And the Mammal Winners are…….
In a week that has seen the TV BAFTA winners come and go with the usual high drama, our eyes have instead been fixed on the mammals, grassy knolls, rock piles and branches surrounding our hide – far easier on the senses and with infinitely more potential for beauty and drama than anything on the box!
But, if we had to give awards at the hide – who would the winning mammals be? Amidst the excited anticipation of possible Badger and Pine Marten sightings, it would be easy to ignore the wildlife that features here in a perhaps less starring role.
Woodcock are frequently seen at dusk, roding over the trees around the hide, flying very low in wide circles and making their unique call of a muted “Quark Quark Squizzit”, sounding (rather unfortunately) like a toad being sat on. Easy to miss and a joy to see and hear, Woodcock are shy birds, seldom seen when not in flight and preferring damp, leafy woodland to bright light – definitely a winner in the best support act category.
Woodcock (Jane Hope)
Another contender for a cameo role award has to be the Wood Mouse. Several of these characterful creatures live around the hide and are usually first on the scene when the lights go on in the evening, scuttling for nuts and taking refuge between the rocks at the slightest movement, eminently aware a Tawny Owl may also be watching the show. The Wood Mouse – sometimes known as the Long-tailed Field Mouse – is the UK’s most common and widespread rodent – and relatively easy to identify with it’s large shiny eyes, slightly over-sized ears and of course, fairly long tail. Like Badgers, Wood Mice will often inhabit the same burrow for many years, adding to it as the family grows and adapting it as required – some might say like the producers of EastEnders.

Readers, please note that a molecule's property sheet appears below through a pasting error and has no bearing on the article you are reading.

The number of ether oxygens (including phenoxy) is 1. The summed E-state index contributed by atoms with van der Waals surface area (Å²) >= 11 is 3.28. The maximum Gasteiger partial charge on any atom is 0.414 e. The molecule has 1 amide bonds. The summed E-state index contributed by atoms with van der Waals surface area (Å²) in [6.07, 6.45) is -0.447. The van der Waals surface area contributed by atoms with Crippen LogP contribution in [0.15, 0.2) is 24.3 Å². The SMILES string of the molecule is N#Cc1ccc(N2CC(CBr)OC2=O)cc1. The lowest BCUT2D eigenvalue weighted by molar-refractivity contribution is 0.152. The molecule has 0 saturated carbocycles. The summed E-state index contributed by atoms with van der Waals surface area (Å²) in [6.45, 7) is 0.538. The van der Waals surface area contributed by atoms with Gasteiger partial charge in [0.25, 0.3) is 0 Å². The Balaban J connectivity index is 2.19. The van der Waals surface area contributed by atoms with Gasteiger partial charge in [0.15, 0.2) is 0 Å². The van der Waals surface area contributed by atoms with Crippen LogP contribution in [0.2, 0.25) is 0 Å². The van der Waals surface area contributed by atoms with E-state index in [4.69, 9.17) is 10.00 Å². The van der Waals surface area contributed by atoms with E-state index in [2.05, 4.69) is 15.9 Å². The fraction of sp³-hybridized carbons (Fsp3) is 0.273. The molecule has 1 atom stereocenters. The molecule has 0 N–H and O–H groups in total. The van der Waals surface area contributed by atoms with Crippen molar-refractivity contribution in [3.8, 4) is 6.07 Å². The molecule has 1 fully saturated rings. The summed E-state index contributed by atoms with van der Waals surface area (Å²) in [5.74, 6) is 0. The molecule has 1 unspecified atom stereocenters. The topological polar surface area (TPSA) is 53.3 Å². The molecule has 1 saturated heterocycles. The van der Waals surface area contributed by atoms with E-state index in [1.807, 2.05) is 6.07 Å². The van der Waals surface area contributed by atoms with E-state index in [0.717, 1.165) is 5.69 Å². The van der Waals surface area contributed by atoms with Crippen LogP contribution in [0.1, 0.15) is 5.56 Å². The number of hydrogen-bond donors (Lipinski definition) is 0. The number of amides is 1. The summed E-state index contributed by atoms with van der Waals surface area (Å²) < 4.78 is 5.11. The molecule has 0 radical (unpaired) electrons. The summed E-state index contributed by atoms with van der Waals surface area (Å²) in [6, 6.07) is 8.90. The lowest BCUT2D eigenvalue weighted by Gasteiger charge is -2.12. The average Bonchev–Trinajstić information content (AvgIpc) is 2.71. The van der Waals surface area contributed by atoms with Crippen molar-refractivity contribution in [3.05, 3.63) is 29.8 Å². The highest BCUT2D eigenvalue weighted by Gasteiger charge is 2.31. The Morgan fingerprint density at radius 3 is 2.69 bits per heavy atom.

Wood Mouse (Mary Braddock)
There is without doubt, a range of other support acts that we might mention here – the wonderful Red Deer we pass on our walk up to the hide, the fantastic Pipistrelles who duck and dive around us in the gloaming and of course, the Tawny Owl, and we may return to these in the coming weeks. But for many of those visiting the hide they have come in hope of seeing the big names, the star acts – the Badger and the Pine Marten. These animals are without doubt, a joy to behold. Recently, after a lengthy wait, a group visiting the hide were suddenly confronted by a female Pine Marten on a branch in front of them. This group of adults, all experienced wildlife watchers, couldn’t fail to gasp audibly at the sight. Their excited raised whispers of “Oh, yes! Oh yes! “and “ I can’t believe it!” were testament to the charismatic nature and poise of this illusive animal. The reactions were almost child-like, and inhibitions between strangers disappeared as together we experienced those magical minutes. Sleek, focussed and relaxed, the Pine Marten fed and climbed and foraged in front of us, doing what she does, oblivious to the audience and indifferent to the Badgers on the ground.
As they say, there can only be one winner…
Pine Marten (Richard Willison)
Badger (Richard Smith)